Indian immigrants paid up to £10,000-a-head to be smuggled through Birmingham Airport to Canada after slipping into Britain illegally.
The cash bought them help from two corrupt members of staff working at the airport and part of a complex network of criminals intent on providing safe passage to their new life across the Atlantic.
But the carefully organised racket was undone by the most simple of mistakes when an illegal immigrant handed his fake documents to the wrong security officer who was not involved in the racket and he immediately raised the alarm.
CCTV shows the pair – Butta Singh and Sukhwinder Nijjar, both from India – passing through the first checkpoint shortly before being caught out, as they were poised to board a flight to Canada. They were each jailed for eight months at Warwick Crown Court shortly after their arrests.
Special surveillance of passengers had initially been launched amid fears of possible people smuggling through Birmingham Airport in 2008 but this blunder gave officials a major breakthrough on October 26 2010.
CCTV revealed that the fake documents had originally been checked by 45 year old Imtiaz Ahmed who worked for ICTS, a firm employed to provided an ‘extra layer’ of security to trans-Atlantic Thomas Cook flights.
Further examination of CCTV film disclosed she had already helped three other illegal immigrants to board flights to Toronto on August 10 and 31 2010. One clip show her waving Sunil Shubh, a genuine passport holder involved in the scam through security to let him get a boarding card for an illegal immigrant to use.
The ‘Mr Big’s’ behind the racket have not been traced but investigators identified Ghulam Sarwar, aged 31, another ICTS employee as the man on the inside providing the link to the gang.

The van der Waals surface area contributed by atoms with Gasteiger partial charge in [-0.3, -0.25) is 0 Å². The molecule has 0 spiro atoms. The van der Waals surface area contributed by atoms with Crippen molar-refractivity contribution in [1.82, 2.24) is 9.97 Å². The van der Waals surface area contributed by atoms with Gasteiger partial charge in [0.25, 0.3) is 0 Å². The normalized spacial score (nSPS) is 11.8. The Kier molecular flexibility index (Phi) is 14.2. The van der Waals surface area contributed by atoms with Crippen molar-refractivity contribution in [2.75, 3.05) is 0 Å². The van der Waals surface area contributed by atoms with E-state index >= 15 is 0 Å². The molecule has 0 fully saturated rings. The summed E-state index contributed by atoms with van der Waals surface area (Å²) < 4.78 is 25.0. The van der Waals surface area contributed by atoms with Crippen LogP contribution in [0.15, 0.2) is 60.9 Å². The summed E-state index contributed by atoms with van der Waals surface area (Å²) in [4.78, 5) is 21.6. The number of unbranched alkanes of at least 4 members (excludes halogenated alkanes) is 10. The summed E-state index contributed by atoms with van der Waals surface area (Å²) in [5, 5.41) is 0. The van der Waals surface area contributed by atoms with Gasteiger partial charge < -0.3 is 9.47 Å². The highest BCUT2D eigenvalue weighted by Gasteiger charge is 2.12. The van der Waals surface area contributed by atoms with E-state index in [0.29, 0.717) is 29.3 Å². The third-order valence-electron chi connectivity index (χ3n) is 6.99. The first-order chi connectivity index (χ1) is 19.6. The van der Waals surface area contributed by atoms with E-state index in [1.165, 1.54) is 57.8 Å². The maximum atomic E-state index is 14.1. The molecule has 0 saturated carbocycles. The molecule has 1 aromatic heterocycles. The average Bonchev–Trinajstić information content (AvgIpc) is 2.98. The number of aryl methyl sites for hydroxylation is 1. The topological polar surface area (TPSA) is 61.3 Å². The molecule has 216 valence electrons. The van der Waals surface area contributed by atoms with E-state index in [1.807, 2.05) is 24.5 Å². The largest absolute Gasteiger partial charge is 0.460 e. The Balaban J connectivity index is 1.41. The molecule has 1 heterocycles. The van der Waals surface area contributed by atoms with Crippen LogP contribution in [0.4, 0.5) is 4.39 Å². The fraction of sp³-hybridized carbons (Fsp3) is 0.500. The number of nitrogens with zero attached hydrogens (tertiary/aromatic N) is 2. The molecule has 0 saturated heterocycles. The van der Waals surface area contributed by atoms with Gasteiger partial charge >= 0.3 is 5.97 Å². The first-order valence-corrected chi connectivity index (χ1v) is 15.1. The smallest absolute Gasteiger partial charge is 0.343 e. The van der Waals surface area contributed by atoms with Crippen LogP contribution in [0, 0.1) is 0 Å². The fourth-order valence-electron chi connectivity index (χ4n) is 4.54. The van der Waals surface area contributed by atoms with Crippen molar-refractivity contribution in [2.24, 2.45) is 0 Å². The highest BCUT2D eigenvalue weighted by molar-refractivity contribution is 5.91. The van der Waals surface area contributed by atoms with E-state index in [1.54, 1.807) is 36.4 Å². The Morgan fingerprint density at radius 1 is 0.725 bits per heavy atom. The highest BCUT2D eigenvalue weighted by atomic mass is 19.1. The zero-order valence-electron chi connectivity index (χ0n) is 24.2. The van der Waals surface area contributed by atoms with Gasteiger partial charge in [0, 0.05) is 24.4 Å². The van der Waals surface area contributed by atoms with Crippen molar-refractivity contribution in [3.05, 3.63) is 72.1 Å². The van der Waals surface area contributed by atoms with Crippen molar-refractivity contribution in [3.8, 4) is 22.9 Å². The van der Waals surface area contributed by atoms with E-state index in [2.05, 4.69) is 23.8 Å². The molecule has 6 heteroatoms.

He knew how security procedures worked and is understood to have recruited Ahmed.
The pair were told by Judge Simon Drew: “The men you were helping were strangers and you had no idea what they intended when they got on board those flights.”
Davinder Kandola, 30, co-ordinated arrangements to get the illegal immigrants to the airport while Wolverhampton coach driver Povytar Singh Rai introduced one of the two men on the bungled bid to the gang.
He had been jailed for three and a half years in 2003 for forging passports in another scam involving Indian immigrants and had worked at Birmingham Airport running staff from car parks to the terminal. The ICTS workers involved could have been among those his bus carried although he had left that job in 2009.
Rai, a 45-year-old family man, only admitted being involved in the last of the three illegal immigrant runs through the airport and was sentenced accordingly. Judge Drew passed a Serious Crime Prevention Order against him.
Rai from Myrtle Street, Parkfields was jailed for 18 months while Ahmed of Harbury Road, Balsall Heath, was sent to prison for four years and Sarwar, 31, of Couchman Road, Birmingham, was locked up for three years. Verjinder Johal, 23, of Wilson Road, Bearwood, Sandeep Mann, 26, of Edward Road, Smethwick, and Pardeep Singh, 22, from Ashover Grove, Winson
Green, were each jailed for ten months for allowing their passports to be used in the scam. Sunil Shubh, 22, from Kelia Drive, Smethwick, was jailed for eight months for a similar offence.
Davinder Kandola, 30, from Grays, Essex, was imprisoned for 14 months while Narinder Singh Sidhu, a businessman aged 46, from Wallbrook Street, Bilston, who allowed one of the illegal immigrants to stay overnight before the failed flight to Canada was given a ten month jail sentence suspended for two years with 150 work and £500 costs.
Gurtej Deol, 29, of no fixed address, was given a similar sentence for driving illegal immigrants to catch flights at the airport.
Sarb Singh Rai – no relation to the other defendant of the same name – aged 34 from Leamington Spa got a 14 months suspended prison term, 250 hours unpaid work and £500 costs for also ferrying illegal immigrants to the airport.
Pardeep Singh and Sandeep Mann admitted fraud while the other defendants either admitted or were convicted of intentionally encouraging or assisting the commission of an offence by using fraud.
Birmingham Airport said: “At no point was aviation security compromised as everyone involved went through the required security screening checks.”